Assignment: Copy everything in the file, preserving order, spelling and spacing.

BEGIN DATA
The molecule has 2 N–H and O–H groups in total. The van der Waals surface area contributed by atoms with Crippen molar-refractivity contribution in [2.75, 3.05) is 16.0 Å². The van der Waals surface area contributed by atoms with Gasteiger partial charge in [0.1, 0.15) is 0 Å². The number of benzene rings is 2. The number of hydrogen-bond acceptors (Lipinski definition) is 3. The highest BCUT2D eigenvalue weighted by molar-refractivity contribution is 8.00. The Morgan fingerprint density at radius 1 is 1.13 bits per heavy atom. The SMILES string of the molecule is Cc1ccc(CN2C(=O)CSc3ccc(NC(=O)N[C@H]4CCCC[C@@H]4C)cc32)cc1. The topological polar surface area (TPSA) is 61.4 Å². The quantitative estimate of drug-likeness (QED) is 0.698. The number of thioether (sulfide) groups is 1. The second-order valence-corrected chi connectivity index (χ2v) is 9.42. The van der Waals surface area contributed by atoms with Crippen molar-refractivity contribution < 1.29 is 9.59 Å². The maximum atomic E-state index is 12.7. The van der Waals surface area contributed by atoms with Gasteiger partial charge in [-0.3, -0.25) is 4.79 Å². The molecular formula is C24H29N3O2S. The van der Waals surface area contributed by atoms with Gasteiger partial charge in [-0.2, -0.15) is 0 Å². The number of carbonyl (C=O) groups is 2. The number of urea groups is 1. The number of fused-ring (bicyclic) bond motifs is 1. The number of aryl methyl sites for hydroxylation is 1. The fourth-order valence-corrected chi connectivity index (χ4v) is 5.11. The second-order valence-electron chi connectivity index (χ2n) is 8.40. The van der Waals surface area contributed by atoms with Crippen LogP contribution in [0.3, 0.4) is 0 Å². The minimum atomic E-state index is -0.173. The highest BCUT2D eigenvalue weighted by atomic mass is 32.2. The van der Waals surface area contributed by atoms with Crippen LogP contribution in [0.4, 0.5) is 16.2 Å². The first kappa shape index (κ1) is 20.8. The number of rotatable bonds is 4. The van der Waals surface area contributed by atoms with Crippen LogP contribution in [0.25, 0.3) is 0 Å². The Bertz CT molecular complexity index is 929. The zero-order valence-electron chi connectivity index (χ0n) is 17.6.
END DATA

The molecule has 2 N–H and O–H groups in total. The van der Waals surface area contributed by atoms with Crippen molar-refractivity contribution in [2.75, 3.05) is 16.0 Å². The van der Waals surface area contributed by atoms with Gasteiger partial charge in [0.1, 0.15) is 0 Å². The number of benzene rings is 2. The number of hydrogen-bond acceptors (Lipinski definition) is 3. The highest BCUT2D eigenvalue weighted by molar-refractivity contribution is 8.00. The Morgan fingerprint density at radius 1 is 1.13 bits per heavy atom. The SMILES string of the molecule is Cc1ccc(CN2C(=O)CSc3ccc(NC(=O)N[C@H]4CCCC[C@@H]4C)cc32)cc1. The topological polar surface area (TPSA) is 61.4 Å². The quantitative estimate of drug-likeness (QED) is 0.698. The number of thioether (sulfide) groups is 1. The second-order valence-corrected chi connectivity index (χ2v) is 9.42. The van der Waals surface area contributed by atoms with Crippen molar-refractivity contribution < 1.29 is 9.59 Å². The maximum atomic E-state index is 12.7. The van der Waals surface area contributed by atoms with Gasteiger partial charge in [-0.3, -0.25) is 4.79 Å². The molecular formula is C24H29N3O2S. The van der Waals surface area contributed by atoms with Gasteiger partial charge in [-0.2, -0.15) is 0 Å². The number of carbonyl (C=O) groups is 2. The number of urea groups is 1. The number of fused-ring (bicyclic) bond motifs is 1. The number of aryl methyl sites for hydroxylation is 1. The fourth-order valence-corrected chi connectivity index (χ4v) is 5.11. The second-order valence-electron chi connectivity index (χ2n) is 8.40. The van der Waals surface area contributed by atoms with Crippen LogP contribution in [0.3, 0.4) is 0 Å². The minimum atomic E-state index is -0.173. The highest BCUT2D eigenvalue weighted by atomic mass is 32.2. The van der Waals surface area contributed by atoms with Crippen LogP contribution in [0.4, 0.5) is 16.2 Å². The first kappa shape index (κ1) is 20.8. The number of rotatable bonds is 4. The van der Waals surface area contributed by atoms with Crippen LogP contribution in [0.25, 0.3) is 0 Å². The Bertz CT molecular complexity index is 929. The zero-order valence-electron chi connectivity index (χ0n) is 17.6.